Other evidence pointing toward more openness is found in new software developments. These developments are important because every sensor that comes onto the machine works differently and requires a new set of operating strategies and tactics. Consequently, CMM builders are developing software to make those differences transparent to users. "If we put another probe on the machine, our customers don't want to have to learn another software package on top of the one for touch-trigger probing," says Walker at LK Metrology.

His company's approach is to construct the software so operators simply specify a probe and describe the features to be measured, using protocols from the dimensional measuring interface standard (DMIS). For inspecting a hole, "the operator just types in the command to inspect a hole, for example, entering a nominal value and tolerance," says Walker. If the selected sensor is a touch-trigger probe, the software uses the dimensional data to tell the machine to go to the center of the hole and to move in-and-out radially to touch the surface a specified number of times. For an analog contact probe, the software would direct the machine to put the stylus onto the hole's surface and to follow a path along its circumference.

For specialty probes, such as lasers and optical units, CMM builders are working with third-party vendors, sharing details about controllers. The fruit of this collaboration is the embedding of software into their controllers for making the programming requirements of these probes transparent to the user. "Our probe essentially shakes hands with any of the major CMM controllers," reports Jim Clark at Metris. "It's almost a plug-and-play application."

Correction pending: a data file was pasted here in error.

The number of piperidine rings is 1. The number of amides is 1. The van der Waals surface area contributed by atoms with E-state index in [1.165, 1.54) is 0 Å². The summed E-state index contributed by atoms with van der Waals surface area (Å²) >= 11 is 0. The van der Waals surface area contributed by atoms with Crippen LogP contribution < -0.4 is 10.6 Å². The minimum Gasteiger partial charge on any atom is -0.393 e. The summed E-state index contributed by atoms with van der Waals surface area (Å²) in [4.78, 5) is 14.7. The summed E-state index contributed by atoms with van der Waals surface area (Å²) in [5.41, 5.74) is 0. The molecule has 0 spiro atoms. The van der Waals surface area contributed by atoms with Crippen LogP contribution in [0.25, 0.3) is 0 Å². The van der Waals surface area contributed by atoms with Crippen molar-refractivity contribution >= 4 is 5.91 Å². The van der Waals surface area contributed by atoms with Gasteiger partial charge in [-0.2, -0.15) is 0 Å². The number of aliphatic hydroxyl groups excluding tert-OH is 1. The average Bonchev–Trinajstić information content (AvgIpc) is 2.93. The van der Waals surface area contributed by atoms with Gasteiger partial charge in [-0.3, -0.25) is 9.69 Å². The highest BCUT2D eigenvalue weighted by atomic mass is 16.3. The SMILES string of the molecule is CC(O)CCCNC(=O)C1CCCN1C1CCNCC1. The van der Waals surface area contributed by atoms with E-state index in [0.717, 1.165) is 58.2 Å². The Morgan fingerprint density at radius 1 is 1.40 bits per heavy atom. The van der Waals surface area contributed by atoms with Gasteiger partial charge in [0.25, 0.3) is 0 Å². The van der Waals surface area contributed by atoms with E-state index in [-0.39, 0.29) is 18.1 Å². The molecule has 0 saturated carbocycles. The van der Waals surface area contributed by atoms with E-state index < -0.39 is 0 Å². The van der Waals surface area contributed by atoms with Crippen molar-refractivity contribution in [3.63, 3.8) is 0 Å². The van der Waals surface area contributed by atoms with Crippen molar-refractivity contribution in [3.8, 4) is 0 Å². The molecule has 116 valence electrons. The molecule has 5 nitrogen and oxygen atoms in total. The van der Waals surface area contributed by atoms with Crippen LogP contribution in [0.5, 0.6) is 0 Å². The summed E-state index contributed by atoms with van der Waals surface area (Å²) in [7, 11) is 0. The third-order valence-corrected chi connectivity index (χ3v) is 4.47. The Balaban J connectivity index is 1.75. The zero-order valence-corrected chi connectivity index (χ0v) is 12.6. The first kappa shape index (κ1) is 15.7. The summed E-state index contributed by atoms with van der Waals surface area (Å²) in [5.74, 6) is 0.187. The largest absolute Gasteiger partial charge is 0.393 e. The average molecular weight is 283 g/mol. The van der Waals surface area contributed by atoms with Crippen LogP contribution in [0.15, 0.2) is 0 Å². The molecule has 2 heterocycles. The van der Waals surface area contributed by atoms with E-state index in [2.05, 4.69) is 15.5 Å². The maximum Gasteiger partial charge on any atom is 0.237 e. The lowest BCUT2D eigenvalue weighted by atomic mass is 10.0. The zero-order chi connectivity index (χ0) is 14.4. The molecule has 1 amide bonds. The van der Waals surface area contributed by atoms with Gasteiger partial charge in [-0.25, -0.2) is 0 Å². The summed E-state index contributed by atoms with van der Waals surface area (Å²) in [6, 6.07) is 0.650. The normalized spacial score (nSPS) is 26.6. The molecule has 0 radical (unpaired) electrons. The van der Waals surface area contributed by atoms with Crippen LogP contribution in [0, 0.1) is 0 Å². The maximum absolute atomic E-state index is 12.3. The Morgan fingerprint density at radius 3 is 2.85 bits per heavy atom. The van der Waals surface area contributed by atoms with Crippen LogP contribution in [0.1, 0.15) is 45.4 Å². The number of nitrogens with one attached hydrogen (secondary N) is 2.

Now that more users are adding a variety of scanners to their CMMs, data analysis is becoming a hot issue among CMM builders. CMMs using these probes and scanners "can generate huge amounts of data, but the question is can the software accept it and produce something meaningful from it," says Walker at LK. "If you were to scan a 1-inch diameter hole, you really would be looking for location, size and form. All you want is three pieces of information, so our software has to distill the thousands of points down to that." Consequently, LK and other builders are working with Metris and other probe and scanner manufacturers to integrate such software into their machines' controllers-and build even more powerful weapons of flexible inspection.

Sidebar: Tech tips

• Multisensor CMMs allow the most applicable sensor to be used for each operation.

• Five classes of probes have been identified for the new breed of CMM: digital-trigger and analog-scanning contact probes and optical, laser and temperature noncontact probes.

• Until recently, CMMs tended to be closed systems, but the ability to wield any of several sensors requires a measure of openness in the systems.